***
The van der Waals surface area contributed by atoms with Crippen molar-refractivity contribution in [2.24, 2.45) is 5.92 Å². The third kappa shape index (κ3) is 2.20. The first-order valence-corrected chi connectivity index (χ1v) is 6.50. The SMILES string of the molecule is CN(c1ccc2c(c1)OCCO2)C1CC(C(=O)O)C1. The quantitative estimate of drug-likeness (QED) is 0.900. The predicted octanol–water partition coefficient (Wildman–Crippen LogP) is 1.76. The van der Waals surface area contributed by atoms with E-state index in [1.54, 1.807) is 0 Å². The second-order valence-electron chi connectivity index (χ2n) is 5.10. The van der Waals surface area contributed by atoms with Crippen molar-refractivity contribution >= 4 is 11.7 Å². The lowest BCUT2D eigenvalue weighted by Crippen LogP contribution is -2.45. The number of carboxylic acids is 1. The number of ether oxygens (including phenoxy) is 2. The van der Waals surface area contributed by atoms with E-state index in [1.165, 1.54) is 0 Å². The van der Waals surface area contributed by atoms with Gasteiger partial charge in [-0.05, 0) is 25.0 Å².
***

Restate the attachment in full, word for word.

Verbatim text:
The van der Waals surface area contributed by atoms with Crippen molar-refractivity contribution in [2.24, 2.45) is 5.92 Å². The third kappa shape index (κ3) is 2.20. The first-order valence-corrected chi connectivity index (χ1v) is 6.50. The SMILES string of the molecule is CN(c1ccc2c(c1)OCCO2)C1CC(C(=O)O)C1. The quantitative estimate of drug-likeness (QED) is 0.900. The predicted octanol–water partition coefficient (Wildman–Crippen LogP) is 1.76. The van der Waals surface area contributed by atoms with E-state index in [1.54, 1.807) is 0 Å². The second-order valence-electron chi connectivity index (χ2n) is 5.10. The van der Waals surface area contributed by atoms with Crippen molar-refractivity contribution >= 4 is 11.7 Å². The lowest BCUT2D eigenvalue weighted by Crippen LogP contribution is -2.45. The number of carboxylic acids is 1. The number of ether oxygens (including phenoxy) is 2. The van der Waals surface area contributed by atoms with E-state index in [1.165, 1.54) is 0 Å². The van der Waals surface area contributed by atoms with Gasteiger partial charge in [-0.05, 0) is 25.0 Å².